Conservative columnist Pat Buchanan says the “Gang of Eight” immigration reform bill will, if passed, threaten national security and destroy the Republican Party’s ability to compete on a national level.
Buchanan, author of “Suicide of a Superpower: Will America Survive to 2025?” told radio host Laura Ingraham on Monday that passing a “blanket pardon” of illegal immigrants would be “an act of madness,” particularly in the wake of last week’s terrorist attacks in Boston.
“It’s been one week since something like 178 to 180 Americans — three of them murdered — but 178 injured, maimed and wounded by two individuals who were immigrants to this country who were asylum seekers and granted asylum and given benefits,” Buchanan said. “They were newcomers to America, and the idea that we would be considering amnesty — a blanket pardon for all 11 or 12 or 20 million, or however many millions of illegal immigrants are in the country — [that] we would be considering a blanket pardon is an act of madness.”
“I mean what the United States ought to do and what Marco Rubio and the others ought to do is say what we need to get into law is these enforcement mechanisms we’re working on at the border,” he continued. “Get all the enforcement mechanisms and drop the amnesty until we find out who these folks are and who is in this country. This is ridiculous, absurd that the United States should be thinking about amnesty for 11 or 12 million people right now.”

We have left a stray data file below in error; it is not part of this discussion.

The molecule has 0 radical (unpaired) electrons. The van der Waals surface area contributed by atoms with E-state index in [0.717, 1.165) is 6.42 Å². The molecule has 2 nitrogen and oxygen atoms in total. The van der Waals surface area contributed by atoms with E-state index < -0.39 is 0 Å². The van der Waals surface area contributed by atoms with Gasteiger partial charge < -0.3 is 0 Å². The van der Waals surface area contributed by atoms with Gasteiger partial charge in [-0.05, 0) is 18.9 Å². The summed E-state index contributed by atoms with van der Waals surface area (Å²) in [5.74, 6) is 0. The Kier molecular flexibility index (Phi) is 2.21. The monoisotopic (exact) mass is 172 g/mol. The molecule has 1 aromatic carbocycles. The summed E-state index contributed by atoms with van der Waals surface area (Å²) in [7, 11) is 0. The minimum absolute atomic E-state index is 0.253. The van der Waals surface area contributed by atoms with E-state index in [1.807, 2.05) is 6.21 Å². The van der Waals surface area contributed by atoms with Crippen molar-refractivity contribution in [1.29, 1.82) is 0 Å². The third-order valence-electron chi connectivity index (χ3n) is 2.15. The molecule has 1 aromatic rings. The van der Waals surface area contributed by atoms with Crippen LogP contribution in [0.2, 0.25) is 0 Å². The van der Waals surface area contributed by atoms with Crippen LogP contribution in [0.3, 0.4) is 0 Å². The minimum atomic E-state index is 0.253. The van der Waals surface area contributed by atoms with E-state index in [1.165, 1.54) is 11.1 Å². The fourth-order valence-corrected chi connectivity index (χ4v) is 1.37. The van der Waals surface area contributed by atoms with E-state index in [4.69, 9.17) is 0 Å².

Buchanan later warned this so-called blanket amnesty would have political consequences, and said its passage would herald “the end of the Republican Party as a presidential party” as once-reliable Republican states turn deep blue.
“[W]hat is the reason Republicans are doing it?” Buchanan said. “You and I know, Laura — they were terrified by the fact that they lost the Hispanic vote 71-to-27 [percent]. I think there were many other reasons why they did that but that’s what they believe, and they’re in a political panic because of this, which is all fine and politicians in panic do various things. But, right now amnesty for 11 or 12 million people that we do not know — we do not know where they are or who they are — a blanket amnesty, it seems to me, is almost an act of suicidal folly.”